• Brenda R

        That is so true. You are wise for putting off that kind of commitment. That is what I did, I had 3 and he had 2. As soon as I signed on the dotted line I had 6 kids including him. Him the worst. No one was happy and he wanted all of his traditions and none of ours. I felt like we were intruders, but I got all of the work raising the kids. His kids came to me when they wanted something I ran them all to their sports and music events. I don’t mean to complain I loved the kids. It just didn’t take long before I didn’t really want him even though it lasted for 22 years. I feel like I am always complaining since coming to this blog. I hope that goes away at some point.

      • IamMyBeloved's

        Megan-Thank you so much for sharing that. Here is where we need a “like” button on ACFJ! We all need the hope your comment gives us, and we all need to make the decision not to accept or allow drama and/or abuse into our lives, period, whether in marriage or any other relationships. God will bring all of us to that place, it just takes time and effort and work on our part and that is why ACFJ is here, to help us heal.

  7. Amy

    I think it is very common to have negative comments running through our heads. My ex used to tell me I was stupid, not good with money, ugly, not sexually competent, unhuggable, and controlling to name a few.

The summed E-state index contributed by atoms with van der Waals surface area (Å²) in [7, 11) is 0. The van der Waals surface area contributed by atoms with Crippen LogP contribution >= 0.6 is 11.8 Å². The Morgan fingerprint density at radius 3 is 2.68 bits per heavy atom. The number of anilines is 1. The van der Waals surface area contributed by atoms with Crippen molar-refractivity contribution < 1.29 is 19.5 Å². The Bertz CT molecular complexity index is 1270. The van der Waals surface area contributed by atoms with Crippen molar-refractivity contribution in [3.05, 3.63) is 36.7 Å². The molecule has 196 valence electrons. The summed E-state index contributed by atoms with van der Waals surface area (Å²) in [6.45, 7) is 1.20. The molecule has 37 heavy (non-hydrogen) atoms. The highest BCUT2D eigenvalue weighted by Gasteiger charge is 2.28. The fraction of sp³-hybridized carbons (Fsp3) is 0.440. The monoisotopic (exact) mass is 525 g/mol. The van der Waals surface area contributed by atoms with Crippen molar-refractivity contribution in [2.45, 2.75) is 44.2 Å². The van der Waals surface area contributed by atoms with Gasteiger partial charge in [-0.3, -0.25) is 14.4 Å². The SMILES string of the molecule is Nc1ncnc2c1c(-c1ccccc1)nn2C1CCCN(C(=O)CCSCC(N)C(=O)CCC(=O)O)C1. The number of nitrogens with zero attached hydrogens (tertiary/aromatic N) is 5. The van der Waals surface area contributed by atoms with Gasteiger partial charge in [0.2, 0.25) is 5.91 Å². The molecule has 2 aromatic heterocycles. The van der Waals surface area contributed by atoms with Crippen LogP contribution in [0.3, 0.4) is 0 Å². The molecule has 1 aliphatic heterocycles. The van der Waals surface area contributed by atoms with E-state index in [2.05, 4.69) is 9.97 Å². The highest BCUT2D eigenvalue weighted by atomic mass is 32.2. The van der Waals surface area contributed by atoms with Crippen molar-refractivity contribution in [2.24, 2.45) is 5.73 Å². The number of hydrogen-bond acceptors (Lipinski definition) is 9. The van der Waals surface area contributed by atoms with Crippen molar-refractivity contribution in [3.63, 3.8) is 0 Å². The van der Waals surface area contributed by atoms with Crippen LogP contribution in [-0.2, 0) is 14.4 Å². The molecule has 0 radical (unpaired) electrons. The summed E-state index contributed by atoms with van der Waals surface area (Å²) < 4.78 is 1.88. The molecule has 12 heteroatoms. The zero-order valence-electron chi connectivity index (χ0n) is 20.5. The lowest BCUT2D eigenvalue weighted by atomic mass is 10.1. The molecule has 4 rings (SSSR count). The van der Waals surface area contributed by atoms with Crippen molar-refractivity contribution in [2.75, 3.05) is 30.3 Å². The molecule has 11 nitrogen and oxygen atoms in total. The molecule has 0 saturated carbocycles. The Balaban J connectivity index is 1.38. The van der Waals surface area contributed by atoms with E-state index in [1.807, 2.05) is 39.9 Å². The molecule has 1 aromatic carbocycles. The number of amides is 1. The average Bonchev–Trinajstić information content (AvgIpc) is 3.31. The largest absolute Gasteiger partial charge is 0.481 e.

After he left those comments ran through my head repeatedly and especially after I remarried almost two years ago. I still find myself worried that maybe I’m not good with money even though my husband thinks I’m great with our finances, I worry that I’m not pretty enough even though he tells me daily how beautiful I am, I have to stop from telling myself I’m stupid for some silly mistake that happened and I wonder if maybe I am controlling although my husband does not think so.

    And it isn’t just me that struggles with this. My two sons who are 21 and 18 will still on occasion say something about how stupid they are and they still feel the effects of those things their dad said to them during their younger years.

    That’s why when people say verbal and mental abuse is not nearly as damaging as physical abuse, I just don’t buy it. When you are mentally abused for decades of your life it is hard to reset your mind and thinking to what is true.

    I read through the Psalms after my ex left so that I could try to turn my mind around to who i really am…a daughter of the King, made wonderfully and fearfully in His image. Whenever those untrue thoughts would start racing through my mind I told myself how I am God’s daughter and I am perfect in His sight which is all that matters.

  8. Robin M

    I haven’t read the comments yet, will do so when I can, but this is SOOOO MEEEE!!!! It’s as if I wrote it!!!

  9. Robin M

    OK, I have read half the posts and I can’t read anymore. It hurts. It hurts and I find myself sinking into oblivion again because I know every word you all say, I believe you all, I live these ALL these thoughts as well, I am still in this marriage, and still I foresee a life of solitude. I think what if even the nicest of men would see the same things he accuses me of and it sends me into a horrible spiral of self condemnation. A second marriage like this would send me over the edge.